19 October 2013
ANA´s battle for 30 Boeing 777 aircraft replacement; A350-1000 against the 777X. It has become a "can't lose at any cost" deal for Boeing.
Attention in Japan has now turned to Boeing's battle with Airbus to supply JAL's rival ANA Holdings .
ANA's boss, Shinichiro Ito, said last month that his airline would consider possible delivery delay risks when choosing replacements for its older long-haul 777 jets.
With the world's biggest fleet of Dreamliners and being the first airline to fly the innovative carbon composite plane, ANA has been most affected by delays. The aircraft's grounding this year has resulted in millions of dollars of losses.
Boeing is widely seen as the favorite in that tussle, although some analysts think ANA will buy Airbus wide-body planes to hedge against delay and avoid getting left with older fleets while competitors fly new jets that consume less fuel.
Like JAL, ANA is looking to buy around 25-30 jets to retire its aging long-haul 777s and is considering the A350-1000 and the 777X as replacements.
A win for Boeing would offer a keen incentive for the U.S. company to stay deeply rooted in Japan, and industry sources expect a lobbying backlash as pressure from the aerospace industry's political backers comes to bear.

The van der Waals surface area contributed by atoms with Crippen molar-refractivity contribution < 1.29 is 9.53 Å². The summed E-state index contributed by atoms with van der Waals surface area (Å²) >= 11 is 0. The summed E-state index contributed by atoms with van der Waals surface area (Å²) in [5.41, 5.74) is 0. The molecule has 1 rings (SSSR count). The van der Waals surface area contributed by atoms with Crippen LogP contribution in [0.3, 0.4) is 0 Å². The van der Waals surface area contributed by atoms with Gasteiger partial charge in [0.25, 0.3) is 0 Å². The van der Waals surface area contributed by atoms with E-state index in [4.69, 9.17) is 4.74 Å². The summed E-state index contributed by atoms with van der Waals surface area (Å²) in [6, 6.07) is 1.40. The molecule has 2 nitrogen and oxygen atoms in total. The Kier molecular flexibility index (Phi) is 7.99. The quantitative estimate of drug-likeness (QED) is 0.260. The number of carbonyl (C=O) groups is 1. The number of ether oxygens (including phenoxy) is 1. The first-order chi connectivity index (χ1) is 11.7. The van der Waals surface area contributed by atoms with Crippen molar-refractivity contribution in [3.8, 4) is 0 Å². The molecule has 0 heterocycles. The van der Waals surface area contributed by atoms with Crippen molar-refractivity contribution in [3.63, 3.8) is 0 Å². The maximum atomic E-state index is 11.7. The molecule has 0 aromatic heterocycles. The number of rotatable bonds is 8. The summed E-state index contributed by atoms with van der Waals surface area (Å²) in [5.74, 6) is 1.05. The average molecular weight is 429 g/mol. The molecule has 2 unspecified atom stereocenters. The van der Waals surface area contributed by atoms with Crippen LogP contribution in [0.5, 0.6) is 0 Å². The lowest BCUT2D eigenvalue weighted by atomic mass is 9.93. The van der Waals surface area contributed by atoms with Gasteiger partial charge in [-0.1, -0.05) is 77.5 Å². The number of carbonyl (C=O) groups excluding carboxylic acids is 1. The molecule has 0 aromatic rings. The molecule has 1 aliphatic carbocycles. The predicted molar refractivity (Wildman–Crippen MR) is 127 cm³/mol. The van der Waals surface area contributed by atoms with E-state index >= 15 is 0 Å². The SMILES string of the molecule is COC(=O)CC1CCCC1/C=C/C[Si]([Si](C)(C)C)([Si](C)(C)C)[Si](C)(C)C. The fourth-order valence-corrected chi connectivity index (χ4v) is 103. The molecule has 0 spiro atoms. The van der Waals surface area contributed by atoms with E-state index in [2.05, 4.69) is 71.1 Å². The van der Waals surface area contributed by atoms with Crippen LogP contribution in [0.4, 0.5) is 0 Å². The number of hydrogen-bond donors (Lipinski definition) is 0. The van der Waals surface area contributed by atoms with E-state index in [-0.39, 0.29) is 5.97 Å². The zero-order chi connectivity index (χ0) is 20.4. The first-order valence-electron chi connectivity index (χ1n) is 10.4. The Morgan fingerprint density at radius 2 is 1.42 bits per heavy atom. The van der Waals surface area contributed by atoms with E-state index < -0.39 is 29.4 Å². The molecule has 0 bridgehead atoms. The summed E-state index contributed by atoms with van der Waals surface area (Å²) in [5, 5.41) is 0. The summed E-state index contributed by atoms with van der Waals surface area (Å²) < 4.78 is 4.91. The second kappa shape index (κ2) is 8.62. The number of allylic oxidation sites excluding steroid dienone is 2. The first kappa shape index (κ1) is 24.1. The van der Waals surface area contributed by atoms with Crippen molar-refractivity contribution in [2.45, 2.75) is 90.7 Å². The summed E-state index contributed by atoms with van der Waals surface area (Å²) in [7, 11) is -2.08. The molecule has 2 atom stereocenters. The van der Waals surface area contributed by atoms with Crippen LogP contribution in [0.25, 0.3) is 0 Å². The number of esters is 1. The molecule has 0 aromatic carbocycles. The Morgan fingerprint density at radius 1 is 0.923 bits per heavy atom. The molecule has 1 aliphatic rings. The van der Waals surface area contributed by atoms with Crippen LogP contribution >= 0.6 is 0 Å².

And at ANA, political pressure may bear more fruit. In a reversal of roles, ANA now enjoys a closer relationship with the ruling Liberal Democratic Party, a position once enjoyed by flag carrier JAL before its bankruptcy and bailout in 2010.
ANA this month won double the number of new landing slots at Tokyo's Haneda airport, prompting a rare public complaint by JAL that it had been unfairly treated.
After the JAL setback, ANA is fast becoming a "can't lose at any cost" deal for Boeing, whose executives are under pressure to "do everything they can" to win the deal, said an industry source close to the U.S. planemaker.
The United States' close diplomatic ties with Japan, a key U.S. ally in East Asia, could help Boeing's cause, according to industry sources.
But some analysts think ANA will buy Airbus wide-body planes to hedge against delay and avoid getting left with older fleets while competitors fly new jets that consume less fuel. The Airbus A350 is due to enter service in 2015, while Boeing's competing 777X is not expected before 2020.
"For ANA, relying on Boeing for 777-Xs means running the risk that JAL, their direct competitor, will get their A350s as 777 replacements years before ANA does," wrote Richard Aboulafia, analyst at Teal Group in Fairfax, Virginia.
"Therefore, an ANA A350 order is likely." But despite last week's victory, Airbus is widely seen as the underdog in the tussle for ANA's business, industry experts say.
The airline has said that it could make a decision in early 2014, and analysts expect it to stick to that schedule.
"The good thing in Japan is that when they commit to a time, they tend to stick to that," said a second industry source, who added that it was going to be a "very busy end of the year and a very busy start to the new year" for both companies.
ANA has received several briefings on both the A350 and the 777X in recent months, and an airline spokesman said that information was still being gathered.
The Japanese airlines are proving to be tough customers for both companies, sources said, asking a lot of questions about the performance of both aircraft.
Based on the article “Airbus versus Boeing Japan battle switches to ANA” published in Reuters